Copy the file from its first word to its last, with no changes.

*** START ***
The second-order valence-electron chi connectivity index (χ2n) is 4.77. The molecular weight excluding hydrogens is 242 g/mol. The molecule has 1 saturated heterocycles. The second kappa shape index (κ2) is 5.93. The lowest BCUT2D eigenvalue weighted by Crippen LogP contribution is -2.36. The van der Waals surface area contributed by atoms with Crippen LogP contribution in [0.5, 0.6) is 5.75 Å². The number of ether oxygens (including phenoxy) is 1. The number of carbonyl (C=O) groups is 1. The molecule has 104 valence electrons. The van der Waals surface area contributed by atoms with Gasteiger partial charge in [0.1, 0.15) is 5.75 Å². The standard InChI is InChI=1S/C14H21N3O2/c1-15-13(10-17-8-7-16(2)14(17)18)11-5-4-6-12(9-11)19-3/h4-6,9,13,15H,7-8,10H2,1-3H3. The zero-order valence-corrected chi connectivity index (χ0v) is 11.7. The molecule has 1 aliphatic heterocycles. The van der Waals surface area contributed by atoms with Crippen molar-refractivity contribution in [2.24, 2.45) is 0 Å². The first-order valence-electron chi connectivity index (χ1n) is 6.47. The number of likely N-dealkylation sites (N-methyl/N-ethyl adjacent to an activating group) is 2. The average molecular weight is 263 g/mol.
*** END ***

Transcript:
The second-order valence-electron chi connectivity index (χ2n) is 4.77. The molecular weight excluding hydrogens is 242 g/mol. The molecule has 1 saturated heterocycles. The second kappa shape index (κ2) is 5.93. The lowest BCUT2D eigenvalue weighted by Crippen LogP contribution is -2.36. The van der Waals surface area contributed by atoms with Crippen LogP contribution in [0.5, 0.6) is 5.75 Å². The number of ether oxygens (including phenoxy) is 1. The number of carbonyl (C=O) groups is 1. The molecule has 104 valence electrons. The van der Waals surface area contributed by atoms with Gasteiger partial charge in [0.1, 0.15) is 5.75 Å². The standard InChI is InChI=1S/C14H21N3O2/c1-15-13(10-17-8-7-16(2)14(17)18)11-5-4-6-12(9-11)19-3/h4-6,9,13,15H,7-8,10H2,1-3H3. The zero-order valence-corrected chi connectivity index (χ0v) is 11.7. The molecule has 1 aliphatic heterocycles. The van der Waals surface area contributed by atoms with Crippen molar-refractivity contribution in [2.24, 2.45) is 0 Å². The first-order valence-electron chi connectivity index (χ1n) is 6.47. The number of likely N-dealkylation sites (N-methyl/N-ethyl adjacent to an activating group) is 2. The average molecular weight is 263 g/mol.